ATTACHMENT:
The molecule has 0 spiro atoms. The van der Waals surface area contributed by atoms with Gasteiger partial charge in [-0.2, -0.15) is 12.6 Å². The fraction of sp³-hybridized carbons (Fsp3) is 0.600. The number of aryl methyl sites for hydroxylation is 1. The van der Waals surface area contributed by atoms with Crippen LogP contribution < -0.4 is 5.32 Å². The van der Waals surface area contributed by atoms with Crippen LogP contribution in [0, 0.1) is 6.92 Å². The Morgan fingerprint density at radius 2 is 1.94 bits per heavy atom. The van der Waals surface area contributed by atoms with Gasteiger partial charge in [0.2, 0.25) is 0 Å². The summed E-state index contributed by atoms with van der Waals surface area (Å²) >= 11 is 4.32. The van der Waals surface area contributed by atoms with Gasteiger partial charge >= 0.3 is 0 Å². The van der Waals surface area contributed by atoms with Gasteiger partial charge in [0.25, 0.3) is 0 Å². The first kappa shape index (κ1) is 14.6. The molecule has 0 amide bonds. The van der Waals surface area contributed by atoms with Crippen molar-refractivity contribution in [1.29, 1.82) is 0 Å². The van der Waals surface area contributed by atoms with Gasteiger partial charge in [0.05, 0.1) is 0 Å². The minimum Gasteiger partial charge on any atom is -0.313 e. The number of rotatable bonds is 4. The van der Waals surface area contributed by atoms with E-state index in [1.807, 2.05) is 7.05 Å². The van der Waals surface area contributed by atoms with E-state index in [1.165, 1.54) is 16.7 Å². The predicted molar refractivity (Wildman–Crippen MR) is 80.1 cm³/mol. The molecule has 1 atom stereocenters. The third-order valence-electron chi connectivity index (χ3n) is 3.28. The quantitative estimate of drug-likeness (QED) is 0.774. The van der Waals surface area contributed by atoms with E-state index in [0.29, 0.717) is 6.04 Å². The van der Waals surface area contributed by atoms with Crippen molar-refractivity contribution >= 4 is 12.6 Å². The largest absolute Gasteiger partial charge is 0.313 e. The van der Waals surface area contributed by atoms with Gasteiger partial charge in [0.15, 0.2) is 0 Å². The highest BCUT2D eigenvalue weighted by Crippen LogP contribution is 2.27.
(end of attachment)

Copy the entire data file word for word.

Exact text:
The molecule has 0 spiro atoms. The van der Waals surface area contributed by atoms with Gasteiger partial charge in [-0.2, -0.15) is 12.6 Å². The fraction of sp³-hybridized carbons (Fsp3) is 0.600. The number of aryl methyl sites for hydroxylation is 1. The van der Waals surface area contributed by atoms with Crippen LogP contribution < -0.4 is 5.32 Å². The van der Waals surface area contributed by atoms with Crippen LogP contribution in [0, 0.1) is 6.92 Å². The Morgan fingerprint density at radius 2 is 1.94 bits per heavy atom. The van der Waals surface area contributed by atoms with Gasteiger partial charge in [0.2, 0.25) is 0 Å². The summed E-state index contributed by atoms with van der Waals surface area (Å²) >= 11 is 4.32. The van der Waals surface area contributed by atoms with Gasteiger partial charge >= 0.3 is 0 Å². The van der Waals surface area contributed by atoms with Gasteiger partial charge in [0.25, 0.3) is 0 Å². The first kappa shape index (κ1) is 14.6. The molecule has 0 amide bonds. The van der Waals surface area contributed by atoms with Crippen molar-refractivity contribution in [1.29, 1.82) is 0 Å². The van der Waals surface area contributed by atoms with Gasteiger partial charge in [0.05, 0.1) is 0 Å². The minimum Gasteiger partial charge on any atom is -0.313 e. The number of rotatable bonds is 4. The van der Waals surface area contributed by atoms with E-state index in [1.807, 2.05) is 7.05 Å². The van der Waals surface area contributed by atoms with E-state index in [1.165, 1.54) is 16.7 Å². The predicted molar refractivity (Wildman–Crippen MR) is 80.1 cm³/mol. The molecule has 1 atom stereocenters. The third-order valence-electron chi connectivity index (χ3n) is 3.28. The quantitative estimate of drug-likeness (QED) is 0.774. The van der Waals surface area contributed by atoms with E-state index in [0.29, 0.717) is 6.04 Å². The van der Waals surface area contributed by atoms with Crippen molar-refractivity contribution >= 4 is 12.6 Å². The largest absolute Gasteiger partial charge is 0.313 e. The van der Waals surface area contributed by atoms with Gasteiger partial charge in [0.15, 0.2) is 0 Å². The highest BCUT2D eigenvalue weighted by Crippen LogP contribution is 2.27.